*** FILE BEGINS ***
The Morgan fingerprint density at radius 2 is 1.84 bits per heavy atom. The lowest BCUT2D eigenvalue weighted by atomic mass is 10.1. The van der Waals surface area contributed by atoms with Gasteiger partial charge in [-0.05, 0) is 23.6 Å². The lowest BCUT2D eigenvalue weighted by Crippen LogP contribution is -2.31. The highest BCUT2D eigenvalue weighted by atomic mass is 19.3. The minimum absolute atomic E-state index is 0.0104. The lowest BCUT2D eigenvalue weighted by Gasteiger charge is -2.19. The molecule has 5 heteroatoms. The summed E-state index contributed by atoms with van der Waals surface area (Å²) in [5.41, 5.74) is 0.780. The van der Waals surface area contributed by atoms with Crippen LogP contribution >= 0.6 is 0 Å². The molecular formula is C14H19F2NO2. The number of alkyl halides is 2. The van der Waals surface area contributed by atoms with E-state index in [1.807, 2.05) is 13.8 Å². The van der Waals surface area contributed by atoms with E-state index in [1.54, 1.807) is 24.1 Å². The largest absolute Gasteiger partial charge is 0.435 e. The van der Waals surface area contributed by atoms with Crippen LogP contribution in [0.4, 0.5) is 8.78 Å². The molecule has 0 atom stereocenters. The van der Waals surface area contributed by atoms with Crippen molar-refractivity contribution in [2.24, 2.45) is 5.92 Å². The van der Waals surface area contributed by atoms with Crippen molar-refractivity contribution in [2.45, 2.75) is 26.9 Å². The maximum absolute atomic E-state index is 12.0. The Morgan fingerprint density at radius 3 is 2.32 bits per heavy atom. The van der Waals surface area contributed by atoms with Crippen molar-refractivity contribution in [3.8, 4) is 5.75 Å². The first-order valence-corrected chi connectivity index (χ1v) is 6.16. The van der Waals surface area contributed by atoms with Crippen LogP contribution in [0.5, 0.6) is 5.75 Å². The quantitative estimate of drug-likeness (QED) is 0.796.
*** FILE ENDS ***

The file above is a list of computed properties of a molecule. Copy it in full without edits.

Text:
The Morgan fingerprint density at radius 2 is 1.84 bits per heavy atom. The lowest BCUT2D eigenvalue weighted by atomic mass is 10.1. The van der Waals surface area contributed by atoms with Gasteiger partial charge in [-0.05, 0) is 23.6 Å². The lowest BCUT2D eigenvalue weighted by Crippen LogP contribution is -2.31. The highest BCUT2D eigenvalue weighted by atomic mass is 19.3. The minimum absolute atomic E-state index is 0.0104. The lowest BCUT2D eigenvalue weighted by Gasteiger charge is -2.19. The molecule has 5 heteroatoms. The summed E-state index contributed by atoms with van der Waals surface area (Å²) in [5.41, 5.74) is 0.780. The van der Waals surface area contributed by atoms with Crippen LogP contribution >= 0.6 is 0 Å². The molecular formula is C14H19F2NO2. The number of alkyl halides is 2. The van der Waals surface area contributed by atoms with E-state index in [1.807, 2.05) is 13.8 Å². The van der Waals surface area contributed by atoms with E-state index in [1.54, 1.807) is 24.1 Å². The largest absolute Gasteiger partial charge is 0.435 e. The van der Waals surface area contributed by atoms with Crippen LogP contribution in [0.4, 0.5) is 8.78 Å². The molecule has 0 atom stereocenters. The van der Waals surface area contributed by atoms with Crippen molar-refractivity contribution in [2.24, 2.45) is 5.92 Å². The van der Waals surface area contributed by atoms with Crippen molar-refractivity contribution in [2.45, 2.75) is 26.9 Å². The maximum absolute atomic E-state index is 12.0. The Morgan fingerprint density at radius 3 is 2.32 bits per heavy atom. The van der Waals surface area contributed by atoms with Crippen molar-refractivity contribution in [3.8, 4) is 5.75 Å². The first-order valence-corrected chi connectivity index (χ1v) is 6.16. The van der Waals surface area contributed by atoms with Crippen LogP contribution in [0.5, 0.6) is 5.75 Å². The quantitative estimate of drug-likeness (QED) is 0.796.